Recently in the Master’s in Creative Documentary, Alan Bergalá, French filmmaker and critic, pioneer in the introduction of film education in the school education system, reminded us of the Lacanian difference between two concepts: “reality” and “what is real”. Reality is what we see, what is outside of us before our eyes, to be seen and photographed, to show friends after a trip to the other side of the world. “What is real”, on the other hand, is that which is hidden, that which cannot be revealed and only appears when we least expect it, or when we wait and are not looking for it. “What is real” is what emerges. We can provoke it, even prepare it, but what is real will appear whenever it wants to, and always in a place where the thinking subject can never find it. The construction of meaning is the greatest enemy of “what is real”, Bergalá said. Therefore, in the maelstrom of attributing meaning to everything, and in the eagerness of production and efficiency, quite often, we lose contact with something as intangible as what is real. It escapes us, before our eyes, without us having even seen it.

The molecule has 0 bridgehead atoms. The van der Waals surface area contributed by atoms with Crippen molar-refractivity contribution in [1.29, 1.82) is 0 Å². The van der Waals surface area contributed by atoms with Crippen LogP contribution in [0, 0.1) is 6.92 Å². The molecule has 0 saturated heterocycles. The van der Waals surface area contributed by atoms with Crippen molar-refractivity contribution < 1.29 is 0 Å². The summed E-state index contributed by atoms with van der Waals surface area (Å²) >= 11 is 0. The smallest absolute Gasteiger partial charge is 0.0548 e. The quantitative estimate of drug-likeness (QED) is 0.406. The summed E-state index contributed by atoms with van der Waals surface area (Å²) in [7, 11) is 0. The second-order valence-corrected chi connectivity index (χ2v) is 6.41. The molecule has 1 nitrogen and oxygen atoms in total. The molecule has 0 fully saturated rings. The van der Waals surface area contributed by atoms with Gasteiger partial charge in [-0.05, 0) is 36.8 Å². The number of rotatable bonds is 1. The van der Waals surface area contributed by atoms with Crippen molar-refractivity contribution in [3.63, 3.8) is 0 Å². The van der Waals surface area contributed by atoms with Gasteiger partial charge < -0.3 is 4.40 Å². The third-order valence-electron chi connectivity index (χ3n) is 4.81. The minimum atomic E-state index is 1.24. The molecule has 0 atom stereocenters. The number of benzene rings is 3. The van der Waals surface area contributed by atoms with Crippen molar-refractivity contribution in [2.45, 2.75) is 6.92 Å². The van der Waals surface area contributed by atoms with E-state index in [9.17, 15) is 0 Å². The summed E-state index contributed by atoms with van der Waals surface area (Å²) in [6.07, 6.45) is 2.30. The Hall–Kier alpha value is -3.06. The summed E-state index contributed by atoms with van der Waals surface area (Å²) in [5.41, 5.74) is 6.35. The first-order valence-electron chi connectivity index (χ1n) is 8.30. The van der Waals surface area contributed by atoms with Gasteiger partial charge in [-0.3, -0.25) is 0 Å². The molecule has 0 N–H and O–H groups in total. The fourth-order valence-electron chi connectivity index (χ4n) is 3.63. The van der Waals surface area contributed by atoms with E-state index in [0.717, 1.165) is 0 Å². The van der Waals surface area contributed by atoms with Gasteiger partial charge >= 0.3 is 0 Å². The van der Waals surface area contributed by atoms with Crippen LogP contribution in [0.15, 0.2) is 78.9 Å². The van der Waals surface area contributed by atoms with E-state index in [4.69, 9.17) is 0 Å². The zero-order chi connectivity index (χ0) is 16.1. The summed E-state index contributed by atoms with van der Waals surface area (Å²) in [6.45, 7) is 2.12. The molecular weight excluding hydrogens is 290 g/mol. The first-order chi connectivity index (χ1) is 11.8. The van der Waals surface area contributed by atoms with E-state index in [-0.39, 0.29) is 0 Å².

It is not surprising that great filmmakers of ‘what is real’, like Frederic Wiseman, last year’s honoris causa, someone who has portrayed the largest institutions in his country, the United States, confesses to the media that he does not watch current films or TV series. His only film reference is Chaplin. Or that Victor Kossakovsky, the Russian filmmaker who filmed in the antipodes, takes students to the museum and convinces them that without having read The Brothers Kalamazov or War and Peace, he would not have made even one of his films.
Culture, art, literature, or any artistic expression, is what prepares us for “what is real”, to look at the world in a different way, and finally to experience it in another way. Whatever we do from day to day offers us the tools so that when what is real emerges we are able to see it and use it with what we are doing. And so, to turn it into something unique and singular, something that nobody but us can do. Because “what is real” captures our gaze, our way of making something visible. And that does not depend on resources or the position we are going to obtain, but only on our conscience.
Film director and academic coordinator of the Master’s in Creative Documentary